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breastfeeding duration

  1. #9
    jools is offline Registered User
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    Hi Mocha,
    Never partially breastfed. The advantages of breastfeeding are significantly reduced if you introduce a bottle. First child until they were 16 months, second children 18 months and third child still feeding.

    Jools

  2. #10
    hkaussie is offline Registered User
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    I'm still breastfeeding my 15 month old, but only once or occasionally twice, a day. He gets his feed in the early hours of the morning because it's the only thing that gets him back to sleep!! He wakes at about 5, comes into our bed and has a quick feed on both sides, then falls asleep till 7.30 or so. Nice!!

    He's never had formula except as a newborn in intensive care. He eats a lot of solid food now - pretty much eats anything I give him, and will drink a cup of cow's milk each day too.

    I wouldn't mind giving up the breastfeeding, but actually the whole arrangement suits us as it is so I'll probably only give it up when he is sleeping all the way through to 7 in the morning.

  3. #11
    barbwong_130 is offline Registered User
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    My first child had one bottle of formula because I lost confidence in the hospital. Fortunately a doctor visited me before my baby woke up and told me that if I wanted to breastfeed that is what I needed to do and to forget the formula. This is what I did. She started on cows milk when she was about 18 months but still loved to breastfeed as well.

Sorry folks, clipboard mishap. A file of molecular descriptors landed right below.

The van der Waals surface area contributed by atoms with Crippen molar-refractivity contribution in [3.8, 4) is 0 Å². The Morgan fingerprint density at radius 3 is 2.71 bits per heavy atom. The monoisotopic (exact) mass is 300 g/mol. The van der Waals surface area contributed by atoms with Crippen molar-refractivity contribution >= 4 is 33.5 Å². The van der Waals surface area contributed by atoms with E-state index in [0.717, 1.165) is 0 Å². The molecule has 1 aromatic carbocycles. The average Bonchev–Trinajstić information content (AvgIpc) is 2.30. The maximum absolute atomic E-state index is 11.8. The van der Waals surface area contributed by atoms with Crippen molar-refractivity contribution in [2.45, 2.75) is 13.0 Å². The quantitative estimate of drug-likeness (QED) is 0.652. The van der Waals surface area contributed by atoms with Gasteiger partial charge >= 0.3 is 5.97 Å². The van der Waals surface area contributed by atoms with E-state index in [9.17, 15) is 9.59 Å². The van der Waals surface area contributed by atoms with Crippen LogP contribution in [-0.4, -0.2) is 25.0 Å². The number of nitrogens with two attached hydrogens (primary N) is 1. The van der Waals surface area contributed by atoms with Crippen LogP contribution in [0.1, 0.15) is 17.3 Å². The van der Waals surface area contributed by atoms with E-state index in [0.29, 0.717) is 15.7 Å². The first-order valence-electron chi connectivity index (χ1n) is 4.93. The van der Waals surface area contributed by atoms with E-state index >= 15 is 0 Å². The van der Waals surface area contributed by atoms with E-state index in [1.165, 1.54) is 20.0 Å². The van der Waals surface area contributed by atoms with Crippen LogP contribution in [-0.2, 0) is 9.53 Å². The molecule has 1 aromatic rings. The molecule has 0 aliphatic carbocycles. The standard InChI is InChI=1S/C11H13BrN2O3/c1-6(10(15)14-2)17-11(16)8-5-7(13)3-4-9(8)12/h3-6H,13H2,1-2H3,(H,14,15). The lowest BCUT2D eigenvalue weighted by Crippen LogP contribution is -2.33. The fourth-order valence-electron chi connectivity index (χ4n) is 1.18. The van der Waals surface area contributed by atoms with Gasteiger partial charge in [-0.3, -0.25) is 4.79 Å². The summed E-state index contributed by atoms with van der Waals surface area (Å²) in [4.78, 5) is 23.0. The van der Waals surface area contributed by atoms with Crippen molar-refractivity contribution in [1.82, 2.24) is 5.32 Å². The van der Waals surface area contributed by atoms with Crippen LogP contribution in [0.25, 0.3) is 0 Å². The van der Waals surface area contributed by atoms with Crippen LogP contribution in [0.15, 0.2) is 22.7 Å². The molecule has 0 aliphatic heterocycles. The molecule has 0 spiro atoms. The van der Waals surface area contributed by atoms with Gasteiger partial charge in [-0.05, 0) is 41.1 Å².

My two sons were exclusively breastfed until they were five and a half months and eight months. Either of them liked cows milk and so they only had my milk. The younger one only started putting milk on his breakfast cereal when he was about five years old – before that he used apple juice.

    My youngest had formula in hospital because she was very ill and the doctor wanted her to have some calories and at that stage I still had colostrum. I expressed and pumped and they fed her by tube. Within 24 hours I was able to produce all the milk she needed. After that she was fully breastfed until she started solids at about six and half months. Then she continued breastfeeding and eating solids until she weaned.

    I like my children to eat food as close to its natural state as possible so I try to avoid too much processed food. Formula is just about the most processed food in the world (even more processing than McDonalds)!

    Best wishes,
    Barb

  4. #12
    joannek is offline Registered User
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    my baby was only had BM for the 1st 6 mths. then solid + BM (cereal also w/ BM), then when i started planning to wean her, i added formula at 12 mths for her midnight feed. then she self weaned at 16 mths.

  5. #13
    Wee Kean is offline Registered User
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    I weaned my daughter gradually from 18 months old from BF on demand to at home only to night time only. 2 weeks ago, when she was 25 months old, I decided to wean her totally. I was quite surprised as she was ok without BF. She can sleep without BF but of course, it takes longer time to put her to sleep and I have to sing to her for a while. Now, she sometimes will pretend that she is having Breastmilk, which is very funny.